I guess, this part relates to a wound of "survivor guilt" which can arise from difficult situations, some can be fairly complex.  Good to give the mind lots of rest-periods, don't over-ruminate, remember to practice self-care: routines, hobbies, exercise, relaxing reading, see people (even if it's just for 5 minutes, it can be a healthy distraction to help prevent getting over-stuck in the head); be involved in family, etc.  It's okay to feel pain and accept that (sometimes it's a quality of good character, human, has a good function, even if can't control results, it can just hurt a bit).  The challenge is learning to bare it, build tolerance for difficult painful feelings, without having to resort to numbing, deliberate or automatic.  One you know things about breathing and grounding skills, and further away from the 'crisis stage' of ptsd, new opportunities for healing can occur

In a way this takes courage, to stop fighting it (builts up anxiety, exasperates symptoms), and learn that you can just allow it to pass.  Facing it, not running from it, not over-reacting to it.  Mindfulness training IME, helps with this, it can help build resilience through difficult grief.  Know it will be okay, have faith, trust resilience in others even(CBT training, "don't catastrophize").  I tell myself this, "where there is breath, there is still hope" ;). . . "and when there is not, well that's in God's hands".  If you listen closely, and in a calm space, sometimes the words you need to hear come from within.  Inner resilience, stuff you might not know is there even, till challenged, tested. . .so it's sometimes a matter of "Trust the Process".  Having a spiritual faith can also be another factor in resiience (I think about the story of poor Job, that guy had it rough ;) )
 

kstart

Member
Reaction score
0
Points
0
I don't think I'm in the mood to go over risk factors atm.  But the USMC link, I think did provide a pretty good list, re: combat-related/OSI risk factors.

For people coming back from Afghanistan, some could experience some post-traumatic stress effects (acute-pts) that can normally clear up in some weeks on their own.  It's good to review some of the symptoms of what can be expected (to know you're not actually losing your mind, it's more about just recall of trauma, and it's normal, till things can settle down) and know it can pass.  It helps to be able to have some perspective to put the experiencing into perspective.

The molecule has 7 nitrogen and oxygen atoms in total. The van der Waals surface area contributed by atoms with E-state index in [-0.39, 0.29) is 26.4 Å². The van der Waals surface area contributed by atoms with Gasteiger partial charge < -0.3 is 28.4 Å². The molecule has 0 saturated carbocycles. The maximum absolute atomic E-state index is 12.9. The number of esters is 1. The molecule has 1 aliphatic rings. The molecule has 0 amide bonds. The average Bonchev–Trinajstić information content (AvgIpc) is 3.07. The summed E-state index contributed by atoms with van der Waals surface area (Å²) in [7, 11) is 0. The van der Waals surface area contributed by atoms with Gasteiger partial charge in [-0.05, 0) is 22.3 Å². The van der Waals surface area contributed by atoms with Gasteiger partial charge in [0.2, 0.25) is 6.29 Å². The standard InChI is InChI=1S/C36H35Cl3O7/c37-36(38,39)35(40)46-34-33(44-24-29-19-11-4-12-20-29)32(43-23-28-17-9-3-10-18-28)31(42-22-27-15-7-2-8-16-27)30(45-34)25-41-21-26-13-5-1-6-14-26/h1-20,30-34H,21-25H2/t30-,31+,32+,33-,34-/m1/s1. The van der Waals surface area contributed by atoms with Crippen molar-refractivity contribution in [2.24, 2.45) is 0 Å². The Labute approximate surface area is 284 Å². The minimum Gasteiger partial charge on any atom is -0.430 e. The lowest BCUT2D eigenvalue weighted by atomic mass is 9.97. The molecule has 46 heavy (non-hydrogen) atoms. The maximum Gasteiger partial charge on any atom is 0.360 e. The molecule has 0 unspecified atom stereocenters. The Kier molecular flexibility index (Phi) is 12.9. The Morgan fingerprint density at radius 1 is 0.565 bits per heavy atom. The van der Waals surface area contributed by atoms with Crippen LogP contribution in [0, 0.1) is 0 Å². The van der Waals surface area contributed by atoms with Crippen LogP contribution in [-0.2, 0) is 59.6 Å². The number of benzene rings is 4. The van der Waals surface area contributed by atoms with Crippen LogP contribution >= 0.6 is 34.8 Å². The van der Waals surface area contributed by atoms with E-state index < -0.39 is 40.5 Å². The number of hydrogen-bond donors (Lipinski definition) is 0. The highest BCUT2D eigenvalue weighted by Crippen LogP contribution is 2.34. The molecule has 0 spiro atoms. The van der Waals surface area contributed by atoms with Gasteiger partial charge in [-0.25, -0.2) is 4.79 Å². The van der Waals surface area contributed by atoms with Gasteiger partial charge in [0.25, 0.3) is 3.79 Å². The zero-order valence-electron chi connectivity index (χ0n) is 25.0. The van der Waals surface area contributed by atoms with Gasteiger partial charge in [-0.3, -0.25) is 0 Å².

This link provides a good context of what to expect, a good guide for both families and returning service member:
http://www.ptsd.va.gov/public/reintegration/guide-pdf/FamilyGuide.pdf


Bringing this back to our corporal here, maybe he wasn't prepared, homecoming post-first-tour-deployment back in.  If you think you're going crazy, it might be tempting to try to drown it out with some excessive alcohol consumption to numb it (the danger is when that becomes habitual coping with that, because it can catch up), or that can be an already existing habit among others.  Maybe even works short term out in the field (not on duty) and maybe not altogether a bad idea (?), but there's also some adjustment time happening post-deployment and re-orientating to new surroundings, contexts, relationships, etc.  I had some VA links for that re: Homecoming and it's just FYI, can read it, put it away, forget about it, but know where it is if/when needed (for self or if concerned about others).  Normalize things.